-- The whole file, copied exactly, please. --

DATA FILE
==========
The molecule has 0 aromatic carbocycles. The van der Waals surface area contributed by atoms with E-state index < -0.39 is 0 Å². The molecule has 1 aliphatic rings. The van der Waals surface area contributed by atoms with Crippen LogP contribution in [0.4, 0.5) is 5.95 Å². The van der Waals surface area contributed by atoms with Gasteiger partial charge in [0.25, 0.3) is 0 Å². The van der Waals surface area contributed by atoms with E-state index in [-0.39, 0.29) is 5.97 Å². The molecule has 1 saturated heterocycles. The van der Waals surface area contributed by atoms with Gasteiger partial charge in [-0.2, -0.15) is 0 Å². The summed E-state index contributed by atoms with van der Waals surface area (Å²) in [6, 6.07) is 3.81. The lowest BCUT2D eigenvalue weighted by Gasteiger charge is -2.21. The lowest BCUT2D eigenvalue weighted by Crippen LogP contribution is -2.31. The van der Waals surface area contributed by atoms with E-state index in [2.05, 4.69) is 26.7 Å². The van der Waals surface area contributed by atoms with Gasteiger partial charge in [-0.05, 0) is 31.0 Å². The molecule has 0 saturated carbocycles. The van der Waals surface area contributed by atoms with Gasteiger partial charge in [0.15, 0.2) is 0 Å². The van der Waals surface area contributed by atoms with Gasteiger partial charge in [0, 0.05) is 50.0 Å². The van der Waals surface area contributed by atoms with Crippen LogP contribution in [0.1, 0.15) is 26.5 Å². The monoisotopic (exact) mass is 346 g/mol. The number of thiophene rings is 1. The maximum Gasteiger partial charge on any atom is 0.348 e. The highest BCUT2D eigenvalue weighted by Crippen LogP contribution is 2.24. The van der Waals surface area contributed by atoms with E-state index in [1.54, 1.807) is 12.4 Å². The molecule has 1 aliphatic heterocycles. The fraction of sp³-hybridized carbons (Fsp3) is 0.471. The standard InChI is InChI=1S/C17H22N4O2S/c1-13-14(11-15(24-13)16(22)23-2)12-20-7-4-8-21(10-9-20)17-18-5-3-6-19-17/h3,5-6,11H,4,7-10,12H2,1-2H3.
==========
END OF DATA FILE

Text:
The molecule has 0 aromatic carbocycles. The van der Waals surface area contributed by atoms with E-state index < -0.39 is 0 Å². The molecule has 1 aliphatic rings. The van der Waals surface area contributed by atoms with Crippen LogP contribution in [0.4, 0.5) is 5.95 Å². The van der Waals surface area contributed by atoms with Gasteiger partial charge in [0.25, 0.3) is 0 Å². The van der Waals surface area contributed by atoms with E-state index in [-0.39, 0.29) is 5.97 Å². The molecule has 1 saturated heterocycles. The van der Waals surface area contributed by atoms with Gasteiger partial charge in [-0.2, -0.15) is 0 Å². The summed E-state index contributed by atoms with van der Waals surface area (Å²) in [6, 6.07) is 3.81. The lowest BCUT2D eigenvalue weighted by Gasteiger charge is -2.21. The lowest BCUT2D eigenvalue weighted by Crippen LogP contribution is -2.31. The van der Waals surface area contributed by atoms with E-state index in [2.05, 4.69) is 26.7 Å². The van der Waals surface area contributed by atoms with Gasteiger partial charge in [-0.05, 0) is 31.0 Å². The molecule has 0 saturated carbocycles. The van der Waals surface area contributed by atoms with Gasteiger partial charge in [0.15, 0.2) is 0 Å². The van der Waals surface area contributed by atoms with Gasteiger partial charge in [0, 0.05) is 50.0 Å². The van der Waals surface area contributed by atoms with Crippen LogP contribution in [0.1, 0.15) is 26.5 Å². The monoisotopic (exact) mass is 346 g/mol. The number of thiophene rings is 1. The maximum Gasteiger partial charge on any atom is 0.348 e. The highest BCUT2D eigenvalue weighted by Crippen LogP contribution is 2.24. The van der Waals surface area contributed by atoms with E-state index in [1.54, 1.807) is 12.4 Å². The molecule has 1 aliphatic heterocycles. The fraction of sp³-hybridized carbons (Fsp3) is 0.471. The standard InChI is InChI=1S/C17H22N4O2S/c1-13-14(11-15(24-13)16(22)23-2)12-20-7-4-8-21(10-9-20)17-18-5-3-6-19-17/h3,5-6,11H,4,7-10,12H2,1-2H3.